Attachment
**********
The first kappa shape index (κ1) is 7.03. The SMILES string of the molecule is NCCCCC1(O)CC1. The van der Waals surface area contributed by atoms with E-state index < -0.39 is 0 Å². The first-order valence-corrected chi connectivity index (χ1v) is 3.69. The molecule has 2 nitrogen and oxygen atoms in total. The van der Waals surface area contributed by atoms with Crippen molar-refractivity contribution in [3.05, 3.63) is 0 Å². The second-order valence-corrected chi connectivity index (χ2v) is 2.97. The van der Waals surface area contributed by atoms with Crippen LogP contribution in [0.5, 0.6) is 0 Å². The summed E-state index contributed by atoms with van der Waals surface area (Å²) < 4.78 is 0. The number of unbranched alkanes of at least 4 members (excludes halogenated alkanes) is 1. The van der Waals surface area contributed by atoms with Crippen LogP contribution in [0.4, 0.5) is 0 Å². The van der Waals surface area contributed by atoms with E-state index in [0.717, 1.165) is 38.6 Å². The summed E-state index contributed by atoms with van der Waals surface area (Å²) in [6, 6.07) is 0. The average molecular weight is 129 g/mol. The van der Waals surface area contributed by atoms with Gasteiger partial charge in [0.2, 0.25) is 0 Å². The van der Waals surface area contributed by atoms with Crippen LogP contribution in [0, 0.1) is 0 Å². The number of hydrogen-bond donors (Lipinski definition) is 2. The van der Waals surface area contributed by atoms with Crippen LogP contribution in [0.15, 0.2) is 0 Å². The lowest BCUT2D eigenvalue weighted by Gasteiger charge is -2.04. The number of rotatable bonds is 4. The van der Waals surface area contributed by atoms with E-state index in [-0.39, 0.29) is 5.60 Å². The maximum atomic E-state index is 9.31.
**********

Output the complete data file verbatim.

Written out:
The first kappa shape index (κ1) is 7.03. The SMILES string of the molecule is NCCCCC1(O)CC1. The van der Waals surface area contributed by atoms with E-state index < -0.39 is 0 Å². The first-order valence-corrected chi connectivity index (χ1v) is 3.69. The molecule has 2 nitrogen and oxygen atoms in total. The van der Waals surface area contributed by atoms with Crippen molar-refractivity contribution in [3.05, 3.63) is 0 Å². The second-order valence-corrected chi connectivity index (χ2v) is 2.97. The van der Waals surface area contributed by atoms with Crippen LogP contribution in [0.5, 0.6) is 0 Å². The summed E-state index contributed by atoms with van der Waals surface area (Å²) < 4.78 is 0. The number of unbranched alkanes of at least 4 members (excludes halogenated alkanes) is 1. The van der Waals surface area contributed by atoms with Crippen LogP contribution in [0.4, 0.5) is 0 Å². The van der Waals surface area contributed by atoms with E-state index in [0.717, 1.165) is 38.6 Å². The summed E-state index contributed by atoms with van der Waals surface area (Å²) in [6, 6.07) is 0. The average molecular weight is 129 g/mol. The van der Waals surface area contributed by atoms with Gasteiger partial charge in [0.2, 0.25) is 0 Å². The van der Waals surface area contributed by atoms with Crippen LogP contribution in [0, 0.1) is 0 Å². The number of hydrogen-bond donors (Lipinski definition) is 2. The van der Waals surface area contributed by atoms with Crippen LogP contribution in [0.15, 0.2) is 0 Å². The lowest BCUT2D eigenvalue weighted by Gasteiger charge is -2.04. The number of rotatable bonds is 4. The van der Waals surface area contributed by atoms with E-state index in [-0.39, 0.29) is 5.60 Å². The maximum atomic E-state index is 9.31.